Mary Pinchot Meyer never received the last letter John F. Kennedy wrote to her. In October 1963, the 35th U.S. President penned a love letter to his alleged mistress, Mary Pinchot Meyer, begging her to come and visit him later that month, but he never mailed it. JFK was assassinated the following month, and Mary Pinchot Meyer was found murdered one year later. Her murder remains unsolved.
John F. Kennedy’s four-page, handwritten letter to Mary Pinchot Meyer has now resurfaced and is up for auction, according to CNN. In the note, the much-married President pleads with Pinchot Meyer to pay him a visit in Cape Cod or in Boston, where he attended a Democratic Party fundraiser.
“Why don’t you leave suburbia for once — come and see me — either here — or at the Cape next week or in Boston the 19th. I know it is unwise, irrational, and that you may hate it — on the other hand, you may not – and I will love it. You say that it is good for me not to get what I want. After all of these years — you should give me a more loving answer than that. Why don’t you just say yes?”
JFK’s letter to Mary Pinchot Meyer was written on White House stationery, although the tops of the official letterhead were cut off. But when the letter is held up to the light, the faded presidential seal watermarks are visible. The note was never mailed, but it was saved by Kennedy’s personal secretary, Evelyn Lincoln. The letter is expected to fetch more than $30,000 at the auction hosted by RR Auction.
Mary Pinchot Meyer was the wife of a CIA agent, but she had a long and complicated relationship with President Kennedy. Mary first met the future president at a prep school dance in 1938. They reconnected when then-senator Kennedy and his wife, Jackie, moved near Mary and her husband, Cord Meyer, Jr., in 1954. And while Pinchot Meyer befriended Jackie Kennedy, she was seen at the White House frequently when the First Lady was out of town. Mary eventually divorced Cord in 1958 and moved to Georgetown, where she worked as an artist.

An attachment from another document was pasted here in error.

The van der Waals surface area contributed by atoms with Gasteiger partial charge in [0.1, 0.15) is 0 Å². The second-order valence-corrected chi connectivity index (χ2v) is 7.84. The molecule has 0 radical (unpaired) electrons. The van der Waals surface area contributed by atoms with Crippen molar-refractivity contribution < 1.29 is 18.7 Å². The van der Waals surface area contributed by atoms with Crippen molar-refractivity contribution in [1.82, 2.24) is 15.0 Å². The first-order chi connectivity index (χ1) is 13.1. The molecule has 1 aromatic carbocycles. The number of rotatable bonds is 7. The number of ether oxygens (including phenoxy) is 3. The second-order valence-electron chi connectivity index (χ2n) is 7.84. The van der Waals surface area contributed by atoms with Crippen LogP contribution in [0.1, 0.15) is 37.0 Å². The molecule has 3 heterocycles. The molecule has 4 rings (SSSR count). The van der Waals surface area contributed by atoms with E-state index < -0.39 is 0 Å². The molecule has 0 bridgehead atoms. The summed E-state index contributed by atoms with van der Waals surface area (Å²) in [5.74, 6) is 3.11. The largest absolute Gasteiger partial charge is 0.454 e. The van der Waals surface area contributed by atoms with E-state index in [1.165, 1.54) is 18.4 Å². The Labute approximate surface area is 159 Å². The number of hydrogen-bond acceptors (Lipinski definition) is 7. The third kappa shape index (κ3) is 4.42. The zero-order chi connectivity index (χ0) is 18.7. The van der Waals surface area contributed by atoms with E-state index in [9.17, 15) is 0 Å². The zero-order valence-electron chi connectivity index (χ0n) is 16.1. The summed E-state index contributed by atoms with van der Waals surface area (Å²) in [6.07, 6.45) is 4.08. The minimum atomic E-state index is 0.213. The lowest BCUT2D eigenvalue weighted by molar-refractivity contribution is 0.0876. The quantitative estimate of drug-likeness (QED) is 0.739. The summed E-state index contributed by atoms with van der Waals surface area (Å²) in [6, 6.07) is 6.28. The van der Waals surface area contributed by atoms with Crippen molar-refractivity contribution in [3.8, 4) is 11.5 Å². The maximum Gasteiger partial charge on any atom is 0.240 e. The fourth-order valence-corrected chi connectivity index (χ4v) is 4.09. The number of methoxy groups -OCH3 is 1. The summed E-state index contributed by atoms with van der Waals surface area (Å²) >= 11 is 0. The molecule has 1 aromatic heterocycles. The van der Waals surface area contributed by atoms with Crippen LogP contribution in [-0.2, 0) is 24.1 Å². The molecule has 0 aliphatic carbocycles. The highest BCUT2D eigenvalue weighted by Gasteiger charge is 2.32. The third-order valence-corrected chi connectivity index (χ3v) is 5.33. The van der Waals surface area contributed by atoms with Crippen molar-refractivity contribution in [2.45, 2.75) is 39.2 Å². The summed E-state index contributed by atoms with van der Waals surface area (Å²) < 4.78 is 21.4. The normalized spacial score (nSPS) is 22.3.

According to Smithsonian magazine, the murdered body of Mary Pinchot Meyer was found in October 1964, on a towpath near the C&O Canal in Georgetown, a gunshot wound to her head. A man named Ray Crump was found near the river and was booked for homicide, but was later acquitted due to lack of evidence. The murder weapon was never found.
While conspiracy theories circulated, at the time of Mary Meyer’s death at age 43, her affair with John Kennedy and the extent of her ex-husband’s secret work with the CIA were not widely known. Still, many people believe Mary was murdered by the CIA for knowing too much for her own good. Others think she was one of the mysterious deaths associated with the JFK assassination. And still others believe Ray Crump randomly killed her and she was just in the wrong place at the wrong time.
Mary Pinchot was born to a wealthy Pennsylvania family and attended Vassar before marrying Meyer. Mary Pinchot and Cord Meyer had three sons together, but their middle child was hit by a car and killed at age 9. After her divorce, Mary Pinchot Meyer clearly kept in touch with her presidential lover, but she also was the longtime lover of painter Kenneth Noland. Mary also experimented with mind-expanding drugs, even hobnobbing with LSD guru Timothy Leary, who wrote about their friendship in his book, Flashbacks.
In 1962, Mary allegedly told Leary that she wanted to learn how to run an LSD session because she had a friend “who’s a very important man” and was impressed by what she told him about her own LSD experiences. Mary described the man as “a public figure” who wanted to try the drug.
“It wasn’t Camelot, it was Caligula’s court,” one insider said.
According to a report by Spartacus Educational, Mary Pinchot Meyer began her affair with President Kennedy sometime in the early 1960s. Mary’s name was all over White House gate logs, showing she signed in to see the President on at least 15 occasions between October, 1961, and August, 1963. JFK’s confidant, Kenny O’Donnell, said the President told him that he “was deeply in love with Mary, that after he left the White House he envisioned a future with her and would divorce Jackie.”
Charles Bartlett, another close friend of the president, confirmed that “Jack was in love with Mary Meyer. He was certainly smitten by her, he was heavily smitten … It was a dangerous relationship.”
For whatever reason, the President never mailed his final letter to Mary Pinchot Meyer. And now, more than 50 years later, it has become a piece available to the public.
Take a look at the video below for more on Mary Pinchot Meyer.
[Photo by National Archive/Newsmakers/Getty Images]